Rathmines has always been a part of Dublin thriving with youth, diversity and a welcoming attitude. As far back as the interwar years, the area has been open to the influx of young professionals, students, graduates and a broad spectrum of migrant communities. The result is a suburb with value for those wishing to a get a foot in the door of Ireland’s capital, but also for those visiting in a recreational capacity.

Rathmines lies almost 2 miles from Dublin city centre on the south side of the River Liffey. A single, lengthy but reasonably priced journey on Dublin Bus’ 16 service will get travellers most of the way there from Dublin airport with only a short walk to follow south of the Grand Canal, which marks the start of the suburb’s boundaries. Upon reaching the busy section of high street, all manner of eateries, bars, corner shops and cafés ring with an Irish (and distinctly European) buzz along with several budget guest houses contained within worn Georgian buildings.

Accommodation can be very basic in these parts. The DublinSIDC Guest House, for example sees a warm, welcoming  introduction by the receptionist Valentina along with the offer of light refreshments, home cooked breakfast and basic tourist information in a setting containing only the bare essentials. Whilst the room might not suit the needs of more contemporary visitors, a bed, shared bathroom and chair looking out across the busy Irish cityscape are all one can need for a short break from home.

A hop on the bus once again, or 25 minute walk, results in access to most of the capital’s main attractions. St Stephen’s Green and the retail-laden Grafton Street can be seen from Dublin’s ever-growing Luas tram network and being southside, can be travelled to from Rathmines with ease. Avid walkers will find no problem in getting to destinations further north but likewise Dublin’s thorough network of buses reaches the likes of St James’s Gate Brewery (the home of Guinness), Temple Bar and destinations north of the Liffey respectively.

Dublin

Parliament Square, Trinity College Dublin

Of note is the Little Museum of Dublin, a quirky affair located on the northern edge of St Stephen’s Green. A hour-long tour, worth sticking with even for more independent sightseers, paints a varied picture of Dublin’s past and puts perspective on the city’s place in Irish, British and worldwide history. From Hugh Montgomery’s death during the events of 1920’s Bloody Sunday, to U2’s 1983 release of ‘Sunday Bloody Sunday’, the enthusiastic guides direct groups through the plethora of fascinating memorabilia adorning the walls. Temporary exhibits can be admired afterwards on a variety of subjects with recent installations dedicated to the history of U2 (given a surprisingly frosty reception when mentioned to local Dubliners) and the life of politician Alfie Byrne whose reputation may have earned him a dubious place in cultural history as the inspiration for Bruce Wayne’s /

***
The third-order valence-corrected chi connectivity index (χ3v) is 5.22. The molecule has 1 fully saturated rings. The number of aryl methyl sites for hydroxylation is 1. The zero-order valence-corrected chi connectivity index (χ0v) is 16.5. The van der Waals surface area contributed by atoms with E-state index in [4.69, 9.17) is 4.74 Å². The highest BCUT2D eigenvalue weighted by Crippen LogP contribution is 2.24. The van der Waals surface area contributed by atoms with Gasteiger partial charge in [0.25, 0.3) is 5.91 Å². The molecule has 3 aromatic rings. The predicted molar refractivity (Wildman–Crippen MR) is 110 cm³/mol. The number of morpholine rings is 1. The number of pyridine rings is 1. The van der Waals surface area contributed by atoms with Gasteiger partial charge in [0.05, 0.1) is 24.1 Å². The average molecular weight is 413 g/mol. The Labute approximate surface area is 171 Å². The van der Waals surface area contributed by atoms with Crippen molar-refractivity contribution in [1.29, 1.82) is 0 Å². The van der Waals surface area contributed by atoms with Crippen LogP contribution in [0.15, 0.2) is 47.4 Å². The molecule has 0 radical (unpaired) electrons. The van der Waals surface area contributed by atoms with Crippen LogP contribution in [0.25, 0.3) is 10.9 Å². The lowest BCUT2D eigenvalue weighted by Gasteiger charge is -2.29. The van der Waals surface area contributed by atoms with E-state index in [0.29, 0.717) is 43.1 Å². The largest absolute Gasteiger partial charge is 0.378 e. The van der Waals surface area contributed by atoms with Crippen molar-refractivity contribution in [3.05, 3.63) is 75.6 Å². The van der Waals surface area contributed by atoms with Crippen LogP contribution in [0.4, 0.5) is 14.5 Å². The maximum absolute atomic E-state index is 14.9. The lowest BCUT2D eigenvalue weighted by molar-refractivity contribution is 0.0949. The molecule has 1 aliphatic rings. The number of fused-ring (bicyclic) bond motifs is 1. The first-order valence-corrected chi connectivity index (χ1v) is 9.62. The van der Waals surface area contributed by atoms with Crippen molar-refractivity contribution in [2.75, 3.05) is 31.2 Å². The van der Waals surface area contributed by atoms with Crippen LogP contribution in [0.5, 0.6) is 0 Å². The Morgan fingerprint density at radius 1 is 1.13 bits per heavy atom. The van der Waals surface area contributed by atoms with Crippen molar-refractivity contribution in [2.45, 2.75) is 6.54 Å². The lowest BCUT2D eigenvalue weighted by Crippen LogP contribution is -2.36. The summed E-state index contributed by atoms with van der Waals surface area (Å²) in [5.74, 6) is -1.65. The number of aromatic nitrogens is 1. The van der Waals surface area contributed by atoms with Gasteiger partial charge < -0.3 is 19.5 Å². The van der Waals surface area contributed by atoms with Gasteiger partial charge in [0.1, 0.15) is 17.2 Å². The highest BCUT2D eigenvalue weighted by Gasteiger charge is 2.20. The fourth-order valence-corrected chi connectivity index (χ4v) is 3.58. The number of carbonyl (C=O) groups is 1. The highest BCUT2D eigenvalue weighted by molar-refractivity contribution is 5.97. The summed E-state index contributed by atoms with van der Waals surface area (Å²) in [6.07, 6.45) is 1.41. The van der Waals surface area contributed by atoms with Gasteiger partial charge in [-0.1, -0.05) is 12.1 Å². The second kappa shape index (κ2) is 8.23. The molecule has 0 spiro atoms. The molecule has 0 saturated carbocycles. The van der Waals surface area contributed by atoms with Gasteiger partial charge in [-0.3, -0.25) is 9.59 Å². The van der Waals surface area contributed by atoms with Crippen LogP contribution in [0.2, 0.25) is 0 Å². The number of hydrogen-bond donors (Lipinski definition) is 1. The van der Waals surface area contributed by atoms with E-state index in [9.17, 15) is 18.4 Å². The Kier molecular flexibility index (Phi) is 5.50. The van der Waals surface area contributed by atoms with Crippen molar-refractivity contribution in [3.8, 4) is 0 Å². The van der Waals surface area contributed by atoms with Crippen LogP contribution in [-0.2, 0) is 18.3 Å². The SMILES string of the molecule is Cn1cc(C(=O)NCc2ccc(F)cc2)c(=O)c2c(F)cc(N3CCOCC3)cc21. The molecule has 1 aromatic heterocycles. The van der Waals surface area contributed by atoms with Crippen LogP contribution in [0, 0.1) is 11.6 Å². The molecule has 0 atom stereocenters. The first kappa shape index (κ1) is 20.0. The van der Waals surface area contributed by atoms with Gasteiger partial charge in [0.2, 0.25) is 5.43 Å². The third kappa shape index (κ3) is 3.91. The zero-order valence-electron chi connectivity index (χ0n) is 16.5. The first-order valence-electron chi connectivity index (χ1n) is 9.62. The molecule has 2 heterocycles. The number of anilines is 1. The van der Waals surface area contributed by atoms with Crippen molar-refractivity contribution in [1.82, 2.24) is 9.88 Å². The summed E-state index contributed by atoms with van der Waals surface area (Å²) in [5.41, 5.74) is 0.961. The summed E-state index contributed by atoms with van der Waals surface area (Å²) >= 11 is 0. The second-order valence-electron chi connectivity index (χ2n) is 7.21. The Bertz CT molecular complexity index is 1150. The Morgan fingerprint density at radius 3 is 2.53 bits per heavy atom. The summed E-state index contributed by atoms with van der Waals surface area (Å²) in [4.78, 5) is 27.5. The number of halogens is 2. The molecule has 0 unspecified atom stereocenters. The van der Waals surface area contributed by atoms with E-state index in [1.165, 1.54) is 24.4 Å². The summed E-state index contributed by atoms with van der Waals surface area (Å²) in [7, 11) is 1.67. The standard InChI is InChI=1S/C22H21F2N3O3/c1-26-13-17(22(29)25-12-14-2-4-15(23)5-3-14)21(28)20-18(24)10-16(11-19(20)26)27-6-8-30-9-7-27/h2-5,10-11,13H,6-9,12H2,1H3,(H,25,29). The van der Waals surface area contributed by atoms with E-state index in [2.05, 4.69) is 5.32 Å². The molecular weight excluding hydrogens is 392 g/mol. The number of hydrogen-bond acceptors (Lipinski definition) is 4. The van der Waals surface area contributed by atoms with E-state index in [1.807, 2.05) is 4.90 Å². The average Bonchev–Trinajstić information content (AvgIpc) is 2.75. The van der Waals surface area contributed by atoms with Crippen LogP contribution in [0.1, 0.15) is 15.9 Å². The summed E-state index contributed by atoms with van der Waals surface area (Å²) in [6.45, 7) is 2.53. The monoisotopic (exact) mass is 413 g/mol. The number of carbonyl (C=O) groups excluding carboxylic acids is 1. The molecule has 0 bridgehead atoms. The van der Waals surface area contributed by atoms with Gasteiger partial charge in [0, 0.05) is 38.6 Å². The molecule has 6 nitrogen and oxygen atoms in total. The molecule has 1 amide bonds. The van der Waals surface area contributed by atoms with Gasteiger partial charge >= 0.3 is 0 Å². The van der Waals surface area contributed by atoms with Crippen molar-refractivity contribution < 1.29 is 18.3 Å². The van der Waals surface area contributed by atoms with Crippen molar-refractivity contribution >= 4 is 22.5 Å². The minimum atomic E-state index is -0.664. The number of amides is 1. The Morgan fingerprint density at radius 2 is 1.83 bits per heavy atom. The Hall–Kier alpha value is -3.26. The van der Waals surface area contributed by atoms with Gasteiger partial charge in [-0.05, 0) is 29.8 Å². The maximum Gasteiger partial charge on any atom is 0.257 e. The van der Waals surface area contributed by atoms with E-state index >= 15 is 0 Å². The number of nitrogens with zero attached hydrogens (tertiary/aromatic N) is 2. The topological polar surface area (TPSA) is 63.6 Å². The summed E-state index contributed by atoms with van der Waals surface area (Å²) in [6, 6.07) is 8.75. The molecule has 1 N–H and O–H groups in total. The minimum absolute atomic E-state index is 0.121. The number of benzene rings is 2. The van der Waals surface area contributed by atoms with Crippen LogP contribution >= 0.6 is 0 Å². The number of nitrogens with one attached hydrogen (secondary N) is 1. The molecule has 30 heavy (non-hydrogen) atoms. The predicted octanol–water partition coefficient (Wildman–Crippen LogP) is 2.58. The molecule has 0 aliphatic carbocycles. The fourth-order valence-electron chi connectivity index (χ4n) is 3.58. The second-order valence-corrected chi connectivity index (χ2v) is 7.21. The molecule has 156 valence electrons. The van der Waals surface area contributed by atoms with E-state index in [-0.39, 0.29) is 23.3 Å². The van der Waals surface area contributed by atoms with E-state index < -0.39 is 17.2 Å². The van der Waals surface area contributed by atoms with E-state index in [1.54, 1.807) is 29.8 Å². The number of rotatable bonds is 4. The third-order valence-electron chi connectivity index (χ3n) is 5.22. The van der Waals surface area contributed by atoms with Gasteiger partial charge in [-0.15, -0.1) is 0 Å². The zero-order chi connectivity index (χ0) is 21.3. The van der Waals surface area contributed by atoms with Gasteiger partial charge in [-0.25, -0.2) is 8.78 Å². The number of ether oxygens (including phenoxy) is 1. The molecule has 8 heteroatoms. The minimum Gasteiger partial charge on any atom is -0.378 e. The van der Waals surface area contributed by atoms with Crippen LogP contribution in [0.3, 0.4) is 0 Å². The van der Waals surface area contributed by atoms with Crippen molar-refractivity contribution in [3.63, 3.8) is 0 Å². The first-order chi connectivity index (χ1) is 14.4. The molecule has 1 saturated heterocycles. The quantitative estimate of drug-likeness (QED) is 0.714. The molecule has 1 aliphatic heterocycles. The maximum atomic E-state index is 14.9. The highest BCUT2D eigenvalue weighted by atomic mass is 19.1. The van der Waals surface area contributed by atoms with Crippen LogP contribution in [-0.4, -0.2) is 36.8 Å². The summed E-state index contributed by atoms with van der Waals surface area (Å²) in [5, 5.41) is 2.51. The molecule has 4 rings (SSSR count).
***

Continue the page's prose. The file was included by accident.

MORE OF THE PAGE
Dublin

Batman’s butler, Alfred.

On concluding a day in the city centre, Rathmines itself can offer ways to relax in close proximity to accommodation and even has a couple of sights of its own. The catholic Church of Mary Immaculate, ominously suffixed with Refuge of Sinners, imposes itself with a striking copper dome originally intended to adorn a religious building in St Petersburg, whereas further south the former town hall graces Rathmines Road with a splendid clock tower.

Blackbird, a drinking venue facing the busy main road initially seems a little intimidating for a calm beer to finish off the evening, but in fact hosts one of the more enjoyable atmospheres of all the bars found in Dublin. A wide, eclectic mix of clientele mingle in the dark, fantasy-themed rooms from modern hipsters, leather-clad goths, and hardworking students to well-dressed city slickers, stalwart drinkers, football fanatics and romantic couples. A brilliant selection of ale is available from the neon-lit bar (Galway Hooker’s Irish pale ale, despite its name is a must try) and a collection of Star Wars spacecraft is seen hanging from the ceiling.

Despite its rough edges and position as a separate suburb of the city, Rathmines hosts a practical way to get the most out of a trip to Dublin. Luxury and refinement are few and far between but the area offers a down-to-earth experience of the Irish capital that can really reward travellers.

Written by Joe Rogers

 
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